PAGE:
Gestational Diabetes

Gestational Diabetes overview and Definition

During pregnancy, some women develop high blood sugar levels. This condition is known as gestational diabetes mellitus (GDM) or gestational diabetes. Gestational diabetes typically develops between the 24th and 28th weeks of pregnancy.


Advanced maternal age , overweight / obesity and ethnicity ,hypertension, type 2 diabetes mellitus, polycystic ovarian syndrome, polymorphisms of susceptible genes, increase low grade inflammation, increase insulin receptor phosphorylation defects, decrease adiponectin, Increase in adipocyte fatty acid binding protein results  in beta cell dysfunction   insufficient insulin production and insulin resistance. There is increase in glucose and increase free fatty acids resulting in gestational diabetes .

During pregnancy oestrogen, progesterone, cortisol and prolactin, increase in human placental lactogen


 Defective insulin receptor phosphorylation IRS 1 expression p58 subunit of P13K expression


Decrease in pancreatic beta cell and increase in insulin secreation


It leads to hyperinsulemia and causes INSULIN RESISTANCE


Increase in glucose and increase and increase free fatty acids leads to Insulin resistance

Clinical signs & symptoms


Excessive thrist

Frequent urination


Blurred vision


Differential Diagnosis

The American diabetes association also advises that you to be tested for type 2 diabetes if you have the risk factors forthis condition. This testing should be done at your first prenatal visit.

Screening is done by these tests:

One hour glucose tolerance test:

The person is aske to drink a special beverages which is high in sugar. One hour later the healthcare provider measures your blood sugar (glucose) levels. If the levels are hogher than a certain level, this is considered an abnormal result.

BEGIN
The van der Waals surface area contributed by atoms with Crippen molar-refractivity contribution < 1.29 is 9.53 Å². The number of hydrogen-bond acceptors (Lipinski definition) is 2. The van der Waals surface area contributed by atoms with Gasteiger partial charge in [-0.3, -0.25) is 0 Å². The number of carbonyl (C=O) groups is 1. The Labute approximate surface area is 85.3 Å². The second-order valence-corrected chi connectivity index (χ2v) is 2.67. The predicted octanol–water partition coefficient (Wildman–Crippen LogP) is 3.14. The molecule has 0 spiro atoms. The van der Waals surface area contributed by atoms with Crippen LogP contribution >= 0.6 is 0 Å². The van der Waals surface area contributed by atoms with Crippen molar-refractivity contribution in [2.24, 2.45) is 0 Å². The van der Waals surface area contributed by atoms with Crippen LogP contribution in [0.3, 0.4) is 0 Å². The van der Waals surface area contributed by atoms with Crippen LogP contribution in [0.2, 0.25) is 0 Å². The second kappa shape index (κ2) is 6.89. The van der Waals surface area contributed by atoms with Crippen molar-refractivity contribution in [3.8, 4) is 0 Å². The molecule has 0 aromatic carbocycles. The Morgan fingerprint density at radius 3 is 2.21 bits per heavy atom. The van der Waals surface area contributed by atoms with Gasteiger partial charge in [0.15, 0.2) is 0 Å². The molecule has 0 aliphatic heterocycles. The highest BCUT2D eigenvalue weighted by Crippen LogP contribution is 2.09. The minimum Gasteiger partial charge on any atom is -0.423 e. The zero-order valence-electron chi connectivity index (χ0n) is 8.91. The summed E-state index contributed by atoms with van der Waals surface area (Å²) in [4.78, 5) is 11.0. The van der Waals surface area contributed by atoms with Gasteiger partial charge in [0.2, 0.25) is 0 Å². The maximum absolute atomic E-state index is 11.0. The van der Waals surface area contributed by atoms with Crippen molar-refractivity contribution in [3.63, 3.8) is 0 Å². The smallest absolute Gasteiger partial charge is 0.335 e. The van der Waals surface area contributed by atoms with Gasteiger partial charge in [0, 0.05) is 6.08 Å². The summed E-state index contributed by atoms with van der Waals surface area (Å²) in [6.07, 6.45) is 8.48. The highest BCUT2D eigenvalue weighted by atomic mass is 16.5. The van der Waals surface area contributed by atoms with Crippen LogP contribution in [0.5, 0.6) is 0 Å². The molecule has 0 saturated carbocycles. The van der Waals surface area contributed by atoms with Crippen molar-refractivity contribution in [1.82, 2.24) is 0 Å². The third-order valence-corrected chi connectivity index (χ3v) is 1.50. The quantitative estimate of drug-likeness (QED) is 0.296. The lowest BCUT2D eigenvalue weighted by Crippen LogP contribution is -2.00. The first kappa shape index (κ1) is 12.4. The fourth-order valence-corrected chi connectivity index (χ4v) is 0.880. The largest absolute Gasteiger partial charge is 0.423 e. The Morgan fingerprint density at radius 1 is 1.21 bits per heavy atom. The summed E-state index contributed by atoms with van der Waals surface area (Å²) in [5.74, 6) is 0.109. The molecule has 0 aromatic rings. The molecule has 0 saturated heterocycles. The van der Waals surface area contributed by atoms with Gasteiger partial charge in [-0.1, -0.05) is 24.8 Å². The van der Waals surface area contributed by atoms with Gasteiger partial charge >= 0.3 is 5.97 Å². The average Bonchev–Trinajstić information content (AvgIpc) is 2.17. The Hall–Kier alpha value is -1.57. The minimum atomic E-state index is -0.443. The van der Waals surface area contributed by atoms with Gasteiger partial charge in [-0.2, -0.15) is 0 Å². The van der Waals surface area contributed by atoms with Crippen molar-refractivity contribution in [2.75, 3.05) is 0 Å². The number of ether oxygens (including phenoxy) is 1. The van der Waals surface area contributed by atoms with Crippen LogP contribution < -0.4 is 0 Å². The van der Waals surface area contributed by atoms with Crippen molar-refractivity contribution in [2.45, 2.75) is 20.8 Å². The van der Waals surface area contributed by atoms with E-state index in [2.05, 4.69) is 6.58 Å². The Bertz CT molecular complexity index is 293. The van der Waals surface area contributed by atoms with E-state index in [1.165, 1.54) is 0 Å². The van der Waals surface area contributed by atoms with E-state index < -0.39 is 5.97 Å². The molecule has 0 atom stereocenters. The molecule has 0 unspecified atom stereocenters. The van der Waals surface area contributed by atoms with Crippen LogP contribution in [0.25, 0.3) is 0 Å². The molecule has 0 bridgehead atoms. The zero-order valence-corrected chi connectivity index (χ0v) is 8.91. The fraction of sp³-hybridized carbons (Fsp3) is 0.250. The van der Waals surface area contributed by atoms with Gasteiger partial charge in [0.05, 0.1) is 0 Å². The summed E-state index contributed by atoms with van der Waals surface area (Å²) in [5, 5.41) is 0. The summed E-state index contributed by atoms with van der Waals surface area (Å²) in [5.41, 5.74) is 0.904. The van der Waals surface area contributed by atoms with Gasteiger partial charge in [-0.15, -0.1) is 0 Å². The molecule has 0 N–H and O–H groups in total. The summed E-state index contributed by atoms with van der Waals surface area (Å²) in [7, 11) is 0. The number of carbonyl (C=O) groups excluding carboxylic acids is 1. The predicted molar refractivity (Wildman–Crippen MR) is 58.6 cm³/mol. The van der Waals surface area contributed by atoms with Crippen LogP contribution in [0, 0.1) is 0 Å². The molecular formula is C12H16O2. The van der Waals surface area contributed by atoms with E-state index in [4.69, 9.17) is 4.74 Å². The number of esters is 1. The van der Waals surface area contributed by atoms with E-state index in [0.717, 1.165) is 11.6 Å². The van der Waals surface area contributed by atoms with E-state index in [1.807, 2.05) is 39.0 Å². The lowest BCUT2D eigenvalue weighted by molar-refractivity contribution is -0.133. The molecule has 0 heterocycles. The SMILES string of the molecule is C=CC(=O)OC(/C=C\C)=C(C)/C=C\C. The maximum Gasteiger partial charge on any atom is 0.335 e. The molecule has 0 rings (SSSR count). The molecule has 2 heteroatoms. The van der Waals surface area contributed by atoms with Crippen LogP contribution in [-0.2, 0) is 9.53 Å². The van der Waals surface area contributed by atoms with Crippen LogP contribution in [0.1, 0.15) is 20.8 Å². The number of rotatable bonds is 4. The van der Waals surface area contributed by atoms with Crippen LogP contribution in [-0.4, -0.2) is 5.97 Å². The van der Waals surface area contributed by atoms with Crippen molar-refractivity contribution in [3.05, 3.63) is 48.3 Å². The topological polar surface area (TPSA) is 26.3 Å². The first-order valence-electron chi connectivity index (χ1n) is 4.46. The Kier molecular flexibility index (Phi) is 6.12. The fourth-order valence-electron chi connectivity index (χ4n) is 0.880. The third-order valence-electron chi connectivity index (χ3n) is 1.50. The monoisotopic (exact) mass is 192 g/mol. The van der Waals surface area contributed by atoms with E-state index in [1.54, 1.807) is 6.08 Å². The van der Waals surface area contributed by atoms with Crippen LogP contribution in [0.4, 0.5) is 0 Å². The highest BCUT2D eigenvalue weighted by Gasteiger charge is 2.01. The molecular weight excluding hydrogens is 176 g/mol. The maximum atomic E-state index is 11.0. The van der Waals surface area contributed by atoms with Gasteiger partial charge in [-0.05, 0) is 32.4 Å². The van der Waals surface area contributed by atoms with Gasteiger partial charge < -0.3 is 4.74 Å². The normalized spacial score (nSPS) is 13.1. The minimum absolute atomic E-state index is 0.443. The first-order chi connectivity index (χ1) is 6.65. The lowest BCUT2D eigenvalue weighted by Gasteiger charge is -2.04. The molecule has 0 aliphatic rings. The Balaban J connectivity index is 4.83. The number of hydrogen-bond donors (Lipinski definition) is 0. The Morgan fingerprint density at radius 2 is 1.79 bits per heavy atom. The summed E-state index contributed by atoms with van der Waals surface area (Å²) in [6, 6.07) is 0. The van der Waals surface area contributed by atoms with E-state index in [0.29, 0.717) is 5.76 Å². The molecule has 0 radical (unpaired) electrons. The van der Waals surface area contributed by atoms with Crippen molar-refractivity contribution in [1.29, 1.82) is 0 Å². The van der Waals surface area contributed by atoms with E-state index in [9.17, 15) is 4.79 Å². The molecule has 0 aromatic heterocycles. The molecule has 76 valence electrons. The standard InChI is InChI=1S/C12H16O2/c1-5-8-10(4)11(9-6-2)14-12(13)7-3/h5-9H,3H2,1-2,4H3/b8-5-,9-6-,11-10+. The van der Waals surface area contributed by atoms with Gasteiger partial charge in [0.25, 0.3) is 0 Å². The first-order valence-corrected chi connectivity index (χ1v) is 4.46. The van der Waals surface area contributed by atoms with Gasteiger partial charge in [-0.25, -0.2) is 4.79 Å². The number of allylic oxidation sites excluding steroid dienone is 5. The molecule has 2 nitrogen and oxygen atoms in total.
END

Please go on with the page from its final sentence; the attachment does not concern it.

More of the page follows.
Three-hour glucose tolerance test:

If the 1-hour test is abnormal, you will have a second glucose tolerance test done to confirm the diagnosis. You will drink another special beverage, but with more sugar. Your healthcare provider will measure your blood sugar levels 1 hour, 2 hours, and 3 hours later. You have gestational diabetes if at least two of the glucose measurements are higher than normal.

If you are diagnosed with gestational diabetes, you should get tested for diabetes 4 to 12 weeks after your baby is born. You should also get this screening at least every 3 years for the rest of your life.

First-trimester laboratory studies

  • HbA1C :  4-5.6 % is the normal range of HbA1C
  • Blood urea nitrogen (BUN): 5-20mg/dl is the normal range.
  • Serum creatinine: Adult men, 0.74 to 1.35 mg/dL (65.4 to 119.3 micromoles/L) For Adult women, 0.59 to 1.04 mg/dL (52.2 to 91.9 micromoles/L)
  • Thyroid-stimulating hormone: 0.9 – 2.3 nanograms per deciliter
  • Free thyroxine levels
  • Spot urine protein-to-creatinine ratio: less than 3.5(mg/mg)
  • Capillary blood sugar levels

Second-trimester laboratory studies

  • Spot urine protein-to-creatinine study in women with elevated value in first trimester
  • Repeat HbA1C
  • Capillary blood sugar levels


  • First trimester - Ultrasonographic assessment for pregnancy dating and viability
  • Second trimester - Detailed anatomic ultrasonogram at 18-20 weeks and a faetal echocardiogram if the maternal glycohemoglobin value was elevated in the first trimester
  • Third trimester - Growth ultrasonogram to assess fetal size every 4-6 weeks from 26-36 weeks in women with overt preexisting diabetes; perform a growth ultrasonogram for fetal size at least once at 36-37 weeks for women with gestational diabetes mellitus


If maternal diabetes is longstanding or associated with known microvascular disease, obtain a baseline maternal electrocardiogram (ECG) and echocardiogram.


Normal range:

  • Before a meal (preprandial): 95 mg/dl or less
  • One hour after a meal (postprandial): 140 mg/dl or less
  • Two hours after a meal (postprandial): 120 mg/dl or less



The gestational diabetes can lead to diabetes in later stages of life and and also it predicts whether the diabetes is present before the pregnancy. The appropriate treatment at the time might leads to the deterioration in the diabetes of the pregnant women.


Spend atleast 150 minutes per week of anaerobic exercises such as walking or cycling .

Avoid saturated and trans fats along with refined carbohydrates out of your diet.

Take large amounts of fruits, vegetables and grains.

Eat smaller portions and don’t take large amount of food at a time.